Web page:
Animated Bathroom Sign


Once upon a time, pants were created. After a while, women were allowed to wear them too. This has made a lot of people happy and been widely regarded as a good thing. There is a problem, however – bathroom signage is largely predicated on the idea that there are two rigid genders which all humans must be sorted into, and they’re defined by whether you’re wearing pants or a dress. [Robb Godshaw], among others, disagrees with this, and set about building a gender fluid bathroom sign.


The sign assembled on the motor.

The project seeks to exploit the traditional symbols of “male” and “female” – the human figures wearing pants or a dress – by creating a sign that switches between the two every 15 seconds. This is likely to initially confuse – one might imagine the bathroom is actually changing its gender designation rapidly, forcing users to complete their business in an incredibly short timeframe. However, the message behind the project is to highlight the absurdity of defining gender by pants, colours, or indeed in a binary nature at all. [Robb] also helpfully points out that all humans have to pass waste, regardless of gender.

The sign is built with 3D-printed components, using a crank mechanism to actuate the moving parts. The mechanism is designed to give equal time to the pants and dress configurations. [Robb] shares the important details necessary to replicate the build, such as how to assemble the metal crank pin insert with a paperclip and a lighter. It’s particularly tidy the way the mechanism is integrated into the parts themselves. In true hacker style, the motor is a standard microwave oven turntable motor, which can be harvested easily from a junk appliance and can be plugged straight into mains power to operate, if you know what you’re doing. If you don’t, check out our primer on the topic.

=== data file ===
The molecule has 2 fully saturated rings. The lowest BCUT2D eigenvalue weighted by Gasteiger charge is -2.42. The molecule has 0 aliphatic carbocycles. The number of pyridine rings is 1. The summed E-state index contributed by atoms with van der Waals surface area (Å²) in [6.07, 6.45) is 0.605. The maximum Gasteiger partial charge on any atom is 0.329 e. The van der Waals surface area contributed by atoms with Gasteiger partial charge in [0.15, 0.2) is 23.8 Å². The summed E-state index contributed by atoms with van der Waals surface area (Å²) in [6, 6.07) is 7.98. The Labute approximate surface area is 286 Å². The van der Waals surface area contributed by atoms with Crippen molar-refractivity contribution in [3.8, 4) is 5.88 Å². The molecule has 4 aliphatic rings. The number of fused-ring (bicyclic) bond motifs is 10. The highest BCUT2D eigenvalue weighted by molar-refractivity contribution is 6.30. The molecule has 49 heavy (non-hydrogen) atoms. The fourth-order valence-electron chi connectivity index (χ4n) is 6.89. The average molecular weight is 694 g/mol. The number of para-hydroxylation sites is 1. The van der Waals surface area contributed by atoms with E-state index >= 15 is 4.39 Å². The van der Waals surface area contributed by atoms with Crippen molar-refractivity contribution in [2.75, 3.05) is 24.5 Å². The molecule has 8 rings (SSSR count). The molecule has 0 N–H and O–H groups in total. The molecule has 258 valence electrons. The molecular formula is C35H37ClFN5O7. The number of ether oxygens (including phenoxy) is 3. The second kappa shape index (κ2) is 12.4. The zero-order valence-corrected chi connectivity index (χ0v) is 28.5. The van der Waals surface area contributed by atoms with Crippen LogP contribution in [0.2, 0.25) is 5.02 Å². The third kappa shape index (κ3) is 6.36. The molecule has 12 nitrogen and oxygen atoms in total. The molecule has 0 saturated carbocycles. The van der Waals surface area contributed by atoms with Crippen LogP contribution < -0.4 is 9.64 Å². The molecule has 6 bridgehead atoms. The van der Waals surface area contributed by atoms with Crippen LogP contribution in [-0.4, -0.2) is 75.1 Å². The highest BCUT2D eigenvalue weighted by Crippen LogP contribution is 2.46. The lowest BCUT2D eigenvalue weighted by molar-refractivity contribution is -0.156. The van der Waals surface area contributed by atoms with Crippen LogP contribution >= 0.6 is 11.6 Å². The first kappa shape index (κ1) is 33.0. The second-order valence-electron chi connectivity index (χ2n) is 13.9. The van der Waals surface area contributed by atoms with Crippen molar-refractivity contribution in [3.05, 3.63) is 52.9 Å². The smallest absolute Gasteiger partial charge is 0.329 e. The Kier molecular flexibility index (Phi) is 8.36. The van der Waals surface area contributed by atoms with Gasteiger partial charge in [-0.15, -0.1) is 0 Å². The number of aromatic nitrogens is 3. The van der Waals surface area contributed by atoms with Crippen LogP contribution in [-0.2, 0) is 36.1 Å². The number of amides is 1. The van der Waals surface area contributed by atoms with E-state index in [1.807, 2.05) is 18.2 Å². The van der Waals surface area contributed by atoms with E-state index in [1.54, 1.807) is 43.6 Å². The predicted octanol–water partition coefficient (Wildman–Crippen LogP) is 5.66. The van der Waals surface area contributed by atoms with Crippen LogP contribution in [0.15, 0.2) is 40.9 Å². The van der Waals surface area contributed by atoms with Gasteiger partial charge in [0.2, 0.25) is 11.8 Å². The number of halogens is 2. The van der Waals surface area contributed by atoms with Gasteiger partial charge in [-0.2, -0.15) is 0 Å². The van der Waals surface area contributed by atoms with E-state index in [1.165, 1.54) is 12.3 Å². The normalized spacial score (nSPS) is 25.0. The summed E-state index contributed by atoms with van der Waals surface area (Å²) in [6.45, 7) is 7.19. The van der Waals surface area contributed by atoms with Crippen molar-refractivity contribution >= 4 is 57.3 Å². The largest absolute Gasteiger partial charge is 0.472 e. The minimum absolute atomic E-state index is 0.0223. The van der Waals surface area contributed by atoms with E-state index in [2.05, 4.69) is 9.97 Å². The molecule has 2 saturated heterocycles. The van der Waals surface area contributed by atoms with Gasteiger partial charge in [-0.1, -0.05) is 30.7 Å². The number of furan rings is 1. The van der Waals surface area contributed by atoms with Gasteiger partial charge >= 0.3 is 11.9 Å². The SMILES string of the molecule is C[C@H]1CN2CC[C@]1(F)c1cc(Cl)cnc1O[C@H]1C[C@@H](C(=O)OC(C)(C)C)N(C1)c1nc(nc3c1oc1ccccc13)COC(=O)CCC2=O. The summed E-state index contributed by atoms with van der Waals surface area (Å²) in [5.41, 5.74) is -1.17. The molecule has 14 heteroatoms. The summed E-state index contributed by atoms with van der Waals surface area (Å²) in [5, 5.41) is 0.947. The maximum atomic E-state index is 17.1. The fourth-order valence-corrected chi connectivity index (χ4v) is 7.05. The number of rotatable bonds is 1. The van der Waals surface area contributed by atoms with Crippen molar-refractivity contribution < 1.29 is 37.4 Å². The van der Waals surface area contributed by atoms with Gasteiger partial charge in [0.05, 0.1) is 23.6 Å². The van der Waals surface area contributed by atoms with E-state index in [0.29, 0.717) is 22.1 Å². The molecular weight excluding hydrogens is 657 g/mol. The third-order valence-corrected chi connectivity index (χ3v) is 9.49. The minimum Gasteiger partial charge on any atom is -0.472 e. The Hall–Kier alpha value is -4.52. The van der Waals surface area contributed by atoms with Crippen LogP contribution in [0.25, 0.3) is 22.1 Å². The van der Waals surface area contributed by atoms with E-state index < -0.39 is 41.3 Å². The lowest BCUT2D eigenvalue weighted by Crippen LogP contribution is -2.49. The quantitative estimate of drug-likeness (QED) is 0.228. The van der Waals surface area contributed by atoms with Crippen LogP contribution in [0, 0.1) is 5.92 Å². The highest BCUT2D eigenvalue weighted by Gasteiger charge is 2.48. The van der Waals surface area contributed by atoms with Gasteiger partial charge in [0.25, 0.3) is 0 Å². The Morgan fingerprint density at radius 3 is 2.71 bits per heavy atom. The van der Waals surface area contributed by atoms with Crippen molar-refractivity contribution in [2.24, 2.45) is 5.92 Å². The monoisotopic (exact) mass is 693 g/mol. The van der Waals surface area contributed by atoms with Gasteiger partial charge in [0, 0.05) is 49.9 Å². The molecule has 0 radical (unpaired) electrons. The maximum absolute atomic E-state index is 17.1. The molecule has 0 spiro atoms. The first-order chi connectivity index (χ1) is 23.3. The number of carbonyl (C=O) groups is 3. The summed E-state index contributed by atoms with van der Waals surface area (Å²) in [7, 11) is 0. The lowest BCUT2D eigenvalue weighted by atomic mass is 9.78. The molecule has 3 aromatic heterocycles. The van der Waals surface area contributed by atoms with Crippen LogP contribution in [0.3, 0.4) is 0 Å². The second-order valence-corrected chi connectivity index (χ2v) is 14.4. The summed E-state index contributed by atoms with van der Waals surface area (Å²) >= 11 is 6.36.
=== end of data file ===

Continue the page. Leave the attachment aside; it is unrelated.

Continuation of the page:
Overall, the project is a great use of hacker techniques, like 3D printing and harvesting parts, to make a statement and start a conversation, while being fun, to boot. We’ve also seen some of [Robb]’s work before, like this giant hamster wheel for people. Video after the break.